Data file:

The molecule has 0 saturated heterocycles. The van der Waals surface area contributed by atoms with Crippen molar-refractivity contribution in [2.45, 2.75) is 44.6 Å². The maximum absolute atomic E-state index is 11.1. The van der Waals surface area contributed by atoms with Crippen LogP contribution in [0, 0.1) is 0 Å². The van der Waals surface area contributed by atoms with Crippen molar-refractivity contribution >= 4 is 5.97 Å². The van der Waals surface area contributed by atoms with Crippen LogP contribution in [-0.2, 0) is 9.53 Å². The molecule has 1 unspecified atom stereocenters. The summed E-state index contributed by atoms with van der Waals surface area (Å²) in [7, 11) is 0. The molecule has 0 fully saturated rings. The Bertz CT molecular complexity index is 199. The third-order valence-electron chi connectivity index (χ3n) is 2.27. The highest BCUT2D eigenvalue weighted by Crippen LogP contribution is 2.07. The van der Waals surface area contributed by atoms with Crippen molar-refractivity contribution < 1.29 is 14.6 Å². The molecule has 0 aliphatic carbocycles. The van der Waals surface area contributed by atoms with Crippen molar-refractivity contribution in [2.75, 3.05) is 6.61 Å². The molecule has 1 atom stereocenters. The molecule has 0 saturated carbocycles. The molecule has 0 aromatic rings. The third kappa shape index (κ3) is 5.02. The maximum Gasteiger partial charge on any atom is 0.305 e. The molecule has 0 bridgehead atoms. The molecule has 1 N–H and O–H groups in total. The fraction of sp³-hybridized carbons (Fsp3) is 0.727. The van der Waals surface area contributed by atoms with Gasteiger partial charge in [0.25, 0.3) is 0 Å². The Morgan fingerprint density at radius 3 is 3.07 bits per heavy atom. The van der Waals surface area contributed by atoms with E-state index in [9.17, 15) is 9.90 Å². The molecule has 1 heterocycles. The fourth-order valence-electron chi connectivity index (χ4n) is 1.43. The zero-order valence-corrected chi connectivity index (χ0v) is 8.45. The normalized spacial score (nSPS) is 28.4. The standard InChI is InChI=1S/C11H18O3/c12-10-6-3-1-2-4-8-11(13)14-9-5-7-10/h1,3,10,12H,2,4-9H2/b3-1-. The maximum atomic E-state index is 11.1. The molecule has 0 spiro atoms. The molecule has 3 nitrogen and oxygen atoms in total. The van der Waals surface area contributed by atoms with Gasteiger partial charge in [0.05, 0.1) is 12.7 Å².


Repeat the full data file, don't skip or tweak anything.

The molecule has 0 saturated heterocycles. The van der Waals surface area contributed by atoms with Crippen molar-refractivity contribution in [2.45, 2.75) is 44.6 Å². The maximum absolute atomic E-state index is 11.1. The van der Waals surface area contributed by atoms with Crippen LogP contribution in [0, 0.1) is 0 Å². The van der Waals surface area contributed by atoms with Crippen molar-refractivity contribution >= 4 is 5.97 Å². The van der Waals surface area contributed by atoms with Crippen LogP contribution in [-0.2, 0) is 9.53 Å². The molecule has 1 unspecified atom stereocenters. The summed E-state index contributed by atoms with van der Waals surface area (Å²) in [7, 11) is 0. The molecule has 0 fully saturated rings. The Bertz CT molecular complexity index is 199. The third-order valence-electron chi connectivity index (χ3n) is 2.27. The highest BCUT2D eigenvalue weighted by Crippen LogP contribution is 2.07. The van der Waals surface area contributed by atoms with Crippen molar-refractivity contribution < 1.29 is 14.6 Å². The molecule has 0 aliphatic carbocycles. The van der Waals surface area contributed by atoms with Crippen molar-refractivity contribution in [2.75, 3.05) is 6.61 Å². The molecule has 1 atom stereocenters. The molecule has 0 saturated carbocycles. The molecule has 0 aromatic rings. The third kappa shape index (κ3) is 5.02. The maximum Gasteiger partial charge on any atom is 0.305 e. The molecule has 0 bridgehead atoms. The molecule has 1 N–H and O–H groups in total. The fraction of sp³-hybridized carbons (Fsp3) is 0.727. The van der Waals surface area contributed by atoms with Gasteiger partial charge in [0.25, 0.3) is 0 Å². The Morgan fingerprint density at radius 3 is 3.07 bits per heavy atom. The van der Waals surface area contributed by atoms with E-state index in [9.17, 15) is 9.90 Å². The molecule has 1 heterocycles. The fourth-order valence-electron chi connectivity index (χ4n) is 1.43. The zero-order valence-corrected chi connectivity index (χ0v) is 8.45. The normalized spacial score (nSPS) is 28.4. The standard InChI is InChI=1S/C11H18O3/c12-10-6-3-1-2-4-8-11(13)14-9-5-7-10/h1,3,10,12H,2,4-9H2/b3-1-. The maximum atomic E-state index is 11.1. The molecule has 0 spiro atoms. The molecule has 3 nitrogen and oxygen atoms in total. The van der Waals surface area contributed by atoms with Gasteiger partial charge in [0.05, 0.1) is 12.7 Å².